Smartest in class: male students ‘overestimate’ intelligence

It smacks of affirmations like ‘if you believe it, you can achieve it’, but men’s academic swagger has a dark side

April 5, 2018
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In a case of attitude trumping aptitude, researchers have found that male students consider themselves smarter than their classmates – even if their grades suggest otherwise.

A study of Arizona State University students has found that women are more likely than men to underestimate their own intelligence. Male students with average marks tended to rate themselves cleverer than two-thirds of the class, while women assessed their abilities in the middle rank.

The researchers found that the typical male was more than three times as likely as the average female to judge himself more academically able than the person working right beside him. And students with high opinions of their own talents also reported taking a prominent role in group assignments.

The findings, published in the journal Advances in Physiology Education, come from more than 200 biology undergraduates who were quizzed on their “academic self-concept” at the end of a seven-week physiology course.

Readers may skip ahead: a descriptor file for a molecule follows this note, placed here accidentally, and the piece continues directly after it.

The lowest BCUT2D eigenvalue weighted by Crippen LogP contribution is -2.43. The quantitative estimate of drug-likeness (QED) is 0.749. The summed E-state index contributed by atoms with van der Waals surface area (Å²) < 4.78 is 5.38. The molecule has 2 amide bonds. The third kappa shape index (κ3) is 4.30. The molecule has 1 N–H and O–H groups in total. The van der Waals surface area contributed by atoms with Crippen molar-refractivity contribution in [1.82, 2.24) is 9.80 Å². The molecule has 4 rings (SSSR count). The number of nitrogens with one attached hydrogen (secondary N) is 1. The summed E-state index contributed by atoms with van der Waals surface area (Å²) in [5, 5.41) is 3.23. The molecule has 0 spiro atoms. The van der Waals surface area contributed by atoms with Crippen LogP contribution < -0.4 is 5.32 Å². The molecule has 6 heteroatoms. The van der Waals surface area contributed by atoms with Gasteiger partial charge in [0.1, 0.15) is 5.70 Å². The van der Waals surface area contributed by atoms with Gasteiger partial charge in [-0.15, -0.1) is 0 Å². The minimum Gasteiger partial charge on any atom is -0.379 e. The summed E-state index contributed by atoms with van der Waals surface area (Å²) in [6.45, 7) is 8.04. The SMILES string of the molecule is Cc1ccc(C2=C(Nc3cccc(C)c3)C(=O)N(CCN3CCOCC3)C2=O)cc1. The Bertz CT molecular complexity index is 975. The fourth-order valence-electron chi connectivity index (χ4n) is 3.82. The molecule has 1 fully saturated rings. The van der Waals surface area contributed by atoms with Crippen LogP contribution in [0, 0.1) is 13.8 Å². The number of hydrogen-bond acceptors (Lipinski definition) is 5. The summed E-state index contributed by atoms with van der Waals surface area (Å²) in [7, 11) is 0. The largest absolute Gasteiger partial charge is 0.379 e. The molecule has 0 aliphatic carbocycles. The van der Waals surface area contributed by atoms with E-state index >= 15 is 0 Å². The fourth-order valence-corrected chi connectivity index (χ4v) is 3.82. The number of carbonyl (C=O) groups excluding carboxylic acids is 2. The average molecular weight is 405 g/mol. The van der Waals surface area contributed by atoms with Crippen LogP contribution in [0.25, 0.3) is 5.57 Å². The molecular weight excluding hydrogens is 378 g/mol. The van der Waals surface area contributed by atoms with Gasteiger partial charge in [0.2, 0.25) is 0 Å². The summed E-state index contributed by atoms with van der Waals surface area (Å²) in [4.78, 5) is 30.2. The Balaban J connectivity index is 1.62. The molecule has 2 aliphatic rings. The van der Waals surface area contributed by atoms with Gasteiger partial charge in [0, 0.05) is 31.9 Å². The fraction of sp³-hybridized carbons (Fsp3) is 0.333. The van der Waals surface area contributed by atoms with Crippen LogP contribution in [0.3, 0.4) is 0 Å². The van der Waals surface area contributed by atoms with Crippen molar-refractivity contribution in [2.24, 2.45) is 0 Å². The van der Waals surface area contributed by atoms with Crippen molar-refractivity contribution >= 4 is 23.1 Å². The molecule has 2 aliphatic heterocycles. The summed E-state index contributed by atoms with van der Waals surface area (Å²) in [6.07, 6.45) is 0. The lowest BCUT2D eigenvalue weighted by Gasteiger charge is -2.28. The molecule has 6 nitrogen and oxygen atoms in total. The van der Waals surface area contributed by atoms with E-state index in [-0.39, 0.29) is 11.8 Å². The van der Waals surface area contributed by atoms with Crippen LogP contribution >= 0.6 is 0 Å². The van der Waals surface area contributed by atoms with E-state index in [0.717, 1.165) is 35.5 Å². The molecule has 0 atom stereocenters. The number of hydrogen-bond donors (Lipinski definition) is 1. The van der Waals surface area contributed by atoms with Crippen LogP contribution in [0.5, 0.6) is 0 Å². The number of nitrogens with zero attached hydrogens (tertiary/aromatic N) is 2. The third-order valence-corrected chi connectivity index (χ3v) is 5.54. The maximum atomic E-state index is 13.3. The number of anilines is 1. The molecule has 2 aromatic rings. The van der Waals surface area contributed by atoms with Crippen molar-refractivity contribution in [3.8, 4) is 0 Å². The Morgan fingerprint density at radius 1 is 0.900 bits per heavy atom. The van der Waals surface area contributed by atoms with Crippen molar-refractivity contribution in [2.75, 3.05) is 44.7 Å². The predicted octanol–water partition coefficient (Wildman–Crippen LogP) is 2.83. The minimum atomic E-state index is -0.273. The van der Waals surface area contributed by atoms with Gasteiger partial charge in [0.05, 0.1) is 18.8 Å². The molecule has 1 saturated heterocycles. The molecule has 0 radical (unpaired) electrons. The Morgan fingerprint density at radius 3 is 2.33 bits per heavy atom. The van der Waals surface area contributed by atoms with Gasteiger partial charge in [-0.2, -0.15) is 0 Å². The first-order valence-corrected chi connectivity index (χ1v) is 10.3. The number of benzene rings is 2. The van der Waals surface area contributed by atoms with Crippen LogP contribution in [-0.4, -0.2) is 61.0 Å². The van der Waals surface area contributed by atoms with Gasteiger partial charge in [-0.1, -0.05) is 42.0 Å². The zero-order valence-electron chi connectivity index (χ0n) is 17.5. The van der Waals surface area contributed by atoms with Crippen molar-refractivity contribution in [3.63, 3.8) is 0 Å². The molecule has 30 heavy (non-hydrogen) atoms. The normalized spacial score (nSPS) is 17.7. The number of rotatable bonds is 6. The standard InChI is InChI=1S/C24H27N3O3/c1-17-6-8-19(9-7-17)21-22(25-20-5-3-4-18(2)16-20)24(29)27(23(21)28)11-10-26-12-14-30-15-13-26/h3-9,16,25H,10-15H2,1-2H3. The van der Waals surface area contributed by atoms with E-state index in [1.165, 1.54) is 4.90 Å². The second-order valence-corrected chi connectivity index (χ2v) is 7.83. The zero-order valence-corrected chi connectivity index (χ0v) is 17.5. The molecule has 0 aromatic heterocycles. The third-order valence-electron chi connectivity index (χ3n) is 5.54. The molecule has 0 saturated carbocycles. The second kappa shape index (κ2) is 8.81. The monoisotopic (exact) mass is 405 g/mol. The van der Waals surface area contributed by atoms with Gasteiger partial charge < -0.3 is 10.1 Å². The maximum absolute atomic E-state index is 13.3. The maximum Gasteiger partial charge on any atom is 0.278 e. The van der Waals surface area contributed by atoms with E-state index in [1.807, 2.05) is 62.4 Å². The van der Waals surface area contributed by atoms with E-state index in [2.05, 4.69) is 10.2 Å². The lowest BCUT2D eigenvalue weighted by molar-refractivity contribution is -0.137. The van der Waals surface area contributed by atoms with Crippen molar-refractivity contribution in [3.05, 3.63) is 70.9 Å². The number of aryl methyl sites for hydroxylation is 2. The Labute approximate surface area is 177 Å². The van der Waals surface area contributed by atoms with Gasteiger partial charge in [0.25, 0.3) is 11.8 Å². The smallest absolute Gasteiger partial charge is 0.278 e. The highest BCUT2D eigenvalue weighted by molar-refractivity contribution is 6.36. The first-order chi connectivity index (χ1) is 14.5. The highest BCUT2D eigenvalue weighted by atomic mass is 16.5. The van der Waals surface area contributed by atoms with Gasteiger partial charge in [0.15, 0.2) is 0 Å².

Lead author Katelyn Cooper said that the research had exposed stark “gender-based differences in self-perception”, in a discipline where female students routinely outnumbered males. While other studies had revealed similar patterns, this was the first to examine undergraduate students’ perceptions about their own intelligence compared with that of their classmates.

Ms Cooper said her team suspected that the differences had been exacerbated by the advent of blended learning and an increasing emphasis on group work, because it gave students more opportunities to compare their abilities.

But with previous research suggesting that female students were less likely to take “dominator” roles in groups, the new findings pointed to a vicious cycle. Women, already disinclined to take the lead, could have their self-perceptions further deflated by comparing themselves with their overbearing male counterparts.

Ms Cooper, a doctoral student in ASU’s Biology Education Research Lab, said that the solution was not to abandon group work. But she said that academics needed to recognise the gender differences, structure courses accordingly and stress that “often the quietest students have the best ideas”.

“If instructors can be more explicit that it is important to hear from all students, [those] with low academic self-concept may be encouraged to participate, which may in turn boost their confidence about their own abilities.”

john.ross@timeshighereducation.com

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